Thursday, February 27, 2020

Microeconomics Theory and Applications, 13th K. Browning Test Bank

 Microeconomics Theory and Applications, 13th Edition Edgar K. Browning, Mark A. Zupan Test Bank and Solution Manual

Microeconomics Theory and Applications, 13th Edition Edgar K. Browning, Mark A. Zupan Test Bank and Solution Manual
Microeconomics Theory and Applications, 13th Edition Edgar K. Browning, Mark A. Zupan Test Bank and Solution Manual

Test Bank 

Product details

  • Publisher: Wiley; 13 edition (January 9, 2020)
  • Language: English
  • ISBN-10: 1119368928
  • ISBN-13: 978-1119368922

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Microeconomics: Theory and Applications, 13th Edition

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DESCRIPTION

Microeconomics: Theory & Applications, 13th Edition teaches students how fundamental tools of analysis are used explain and predict market phenomena. Designed for both economics and business students, this thorough yet accessible textbook describes basic microeconomic principles using various applications to clarify complicated economic concepts and provides an essential foundation of microeconomics knowledge. Clear and engaging chapters discuss cutting-edge models and explore numerous real-world examples of microeconomic theory in action.
Comprehensive and topically relevant, this textbook offers greater coverage of input market analysis and applications than other texts on the subject. In-depth applications, such as consumer choice theory and noncompetitive market models, complement over 100 shorter applications that reinforce the graphical and logical techniques developed in the theory chapters. The authors’ innovative use of relatable applications promotes student engagement and comprehension, and facilitates a case-based, active-learning approach. Discussion of globalization, ethics, sustainability, and other important contemporary themes helps students understand how economics impacts their lives in various, often unexpected ways.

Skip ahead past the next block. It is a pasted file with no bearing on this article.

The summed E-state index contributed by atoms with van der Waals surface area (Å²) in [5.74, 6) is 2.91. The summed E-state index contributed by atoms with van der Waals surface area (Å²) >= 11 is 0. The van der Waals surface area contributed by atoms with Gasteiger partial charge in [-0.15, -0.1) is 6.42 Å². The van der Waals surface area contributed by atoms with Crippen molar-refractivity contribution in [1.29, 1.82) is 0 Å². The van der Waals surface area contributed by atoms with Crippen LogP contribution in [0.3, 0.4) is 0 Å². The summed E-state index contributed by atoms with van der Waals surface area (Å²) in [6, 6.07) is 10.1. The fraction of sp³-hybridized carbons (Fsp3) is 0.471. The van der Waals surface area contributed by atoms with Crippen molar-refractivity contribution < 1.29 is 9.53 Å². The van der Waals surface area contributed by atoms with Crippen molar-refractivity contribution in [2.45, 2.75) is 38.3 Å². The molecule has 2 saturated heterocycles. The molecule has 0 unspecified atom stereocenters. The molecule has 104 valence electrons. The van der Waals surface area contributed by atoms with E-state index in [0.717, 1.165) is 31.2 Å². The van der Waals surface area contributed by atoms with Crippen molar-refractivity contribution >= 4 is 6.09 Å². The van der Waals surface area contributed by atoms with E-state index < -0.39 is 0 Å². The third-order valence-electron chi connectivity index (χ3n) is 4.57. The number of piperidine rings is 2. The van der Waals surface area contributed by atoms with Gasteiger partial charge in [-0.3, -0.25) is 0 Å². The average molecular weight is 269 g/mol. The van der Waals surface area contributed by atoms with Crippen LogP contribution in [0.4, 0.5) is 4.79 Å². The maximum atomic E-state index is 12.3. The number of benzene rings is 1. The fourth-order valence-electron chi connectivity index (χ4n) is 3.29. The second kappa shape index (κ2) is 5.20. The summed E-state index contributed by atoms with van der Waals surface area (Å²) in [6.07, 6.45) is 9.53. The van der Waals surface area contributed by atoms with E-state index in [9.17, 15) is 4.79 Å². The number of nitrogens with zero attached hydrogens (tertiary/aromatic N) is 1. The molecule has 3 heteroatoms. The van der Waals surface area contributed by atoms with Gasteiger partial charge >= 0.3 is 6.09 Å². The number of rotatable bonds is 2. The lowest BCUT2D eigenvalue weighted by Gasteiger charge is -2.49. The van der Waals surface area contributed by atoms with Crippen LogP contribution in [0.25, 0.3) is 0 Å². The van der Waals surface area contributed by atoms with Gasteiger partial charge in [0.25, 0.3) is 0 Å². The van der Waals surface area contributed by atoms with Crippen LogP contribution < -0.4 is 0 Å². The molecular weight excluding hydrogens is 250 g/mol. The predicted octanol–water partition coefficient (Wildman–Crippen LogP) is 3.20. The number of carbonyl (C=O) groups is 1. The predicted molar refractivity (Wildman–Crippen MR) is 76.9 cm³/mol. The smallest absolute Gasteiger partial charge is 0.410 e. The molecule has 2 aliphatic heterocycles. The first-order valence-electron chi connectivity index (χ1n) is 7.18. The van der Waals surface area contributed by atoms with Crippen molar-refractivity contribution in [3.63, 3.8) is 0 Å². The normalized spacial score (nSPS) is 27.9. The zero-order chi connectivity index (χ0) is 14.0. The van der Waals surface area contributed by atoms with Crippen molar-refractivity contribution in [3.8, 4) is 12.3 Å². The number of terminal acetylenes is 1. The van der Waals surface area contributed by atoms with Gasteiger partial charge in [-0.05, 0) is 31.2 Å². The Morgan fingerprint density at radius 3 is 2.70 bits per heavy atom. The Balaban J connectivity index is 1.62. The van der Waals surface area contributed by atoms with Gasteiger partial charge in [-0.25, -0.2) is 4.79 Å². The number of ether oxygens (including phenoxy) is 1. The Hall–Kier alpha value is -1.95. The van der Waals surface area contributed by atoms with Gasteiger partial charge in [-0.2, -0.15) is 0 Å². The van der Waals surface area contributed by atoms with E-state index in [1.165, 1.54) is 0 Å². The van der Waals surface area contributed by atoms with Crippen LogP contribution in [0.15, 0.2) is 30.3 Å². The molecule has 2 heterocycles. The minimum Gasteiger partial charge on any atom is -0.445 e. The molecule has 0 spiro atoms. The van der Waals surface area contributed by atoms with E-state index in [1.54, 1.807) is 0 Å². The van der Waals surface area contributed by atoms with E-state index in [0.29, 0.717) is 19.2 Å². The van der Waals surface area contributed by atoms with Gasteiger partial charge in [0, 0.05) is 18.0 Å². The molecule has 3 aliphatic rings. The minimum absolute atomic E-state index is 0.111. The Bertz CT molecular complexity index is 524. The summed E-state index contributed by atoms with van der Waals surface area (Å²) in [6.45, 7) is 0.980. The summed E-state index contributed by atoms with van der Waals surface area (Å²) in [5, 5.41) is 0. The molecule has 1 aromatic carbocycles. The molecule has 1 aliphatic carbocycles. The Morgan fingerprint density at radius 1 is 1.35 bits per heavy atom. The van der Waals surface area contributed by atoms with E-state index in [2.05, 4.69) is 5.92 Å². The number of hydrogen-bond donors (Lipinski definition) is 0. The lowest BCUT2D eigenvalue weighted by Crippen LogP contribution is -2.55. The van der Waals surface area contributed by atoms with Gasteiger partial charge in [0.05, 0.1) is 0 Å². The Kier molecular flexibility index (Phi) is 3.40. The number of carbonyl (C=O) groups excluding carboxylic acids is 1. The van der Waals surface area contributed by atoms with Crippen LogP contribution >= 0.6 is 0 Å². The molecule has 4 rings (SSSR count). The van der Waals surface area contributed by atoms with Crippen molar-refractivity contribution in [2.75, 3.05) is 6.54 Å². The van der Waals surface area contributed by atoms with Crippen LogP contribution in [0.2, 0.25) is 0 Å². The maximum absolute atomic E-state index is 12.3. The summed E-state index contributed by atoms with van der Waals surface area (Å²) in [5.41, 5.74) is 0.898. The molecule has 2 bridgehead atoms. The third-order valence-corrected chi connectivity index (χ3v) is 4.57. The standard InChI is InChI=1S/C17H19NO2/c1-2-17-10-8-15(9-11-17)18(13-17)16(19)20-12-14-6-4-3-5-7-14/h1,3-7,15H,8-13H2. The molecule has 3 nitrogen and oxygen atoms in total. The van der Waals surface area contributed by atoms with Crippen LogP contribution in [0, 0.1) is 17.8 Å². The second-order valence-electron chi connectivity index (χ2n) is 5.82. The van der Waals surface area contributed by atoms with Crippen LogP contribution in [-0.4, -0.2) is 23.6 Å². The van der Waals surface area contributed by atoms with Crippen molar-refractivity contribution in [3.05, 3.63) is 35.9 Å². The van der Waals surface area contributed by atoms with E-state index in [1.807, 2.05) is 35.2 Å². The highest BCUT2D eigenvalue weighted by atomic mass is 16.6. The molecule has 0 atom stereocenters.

Preface iii
Acknowledgments viii
Chapter 1: An Introduction to Microeconomics 1
1.1 The Scope of Microeconomic Theory 2
1.2 The Nature and Role of Theory 2
1.3 Positive versus Normative Analysis 3
1.4 Market Analysis and Real versus Nominal Prices 4
1.5 Basic Assumptions about Market Participants 5
1.6 Opportunity Cost 6
1.7 Production Possibility Frontier 9
Chapter 2: Supply and Demand 13
2.1 Demand and Supply Curves 14
2.2 Determination of Equilibrium Price and Quantity 21
2.3 Adjustment to Changes in Demand or Supply 22
2.4 Government Intervention in Markets: Price Controls 25
2.5 Elasticities 30
Chapter 3: The Theory of Consumer Choice 42
3.1 Consumer Preferences 43
3.2 The Budget Constraint 52
3.3 The Consumer’s Choice 56
3.4 Changes in Income and Consumption Choices 61
3.5 Are People Selfish? 67
3.6 The Utility Approach to Consumer Choice 69
Chapter 4: Individual and Market Demand 75
4.1 Price Changes and Consumption Choices 76
4.2 Income and Substitution Effects of a Price Change 80
4.3 Income and Substitution Effects: Inferior Goods 85
4.4 From Individual to Market Demand 88
4.5 Consumer Surplus 89
4.6 Price Elasticity and the Price–Consumption Curve 95
4.7 Network Effects 97
4.8 The Basics of Demand Curve Estimation 100
Chapter 5: Using Consumer Choice Theory 107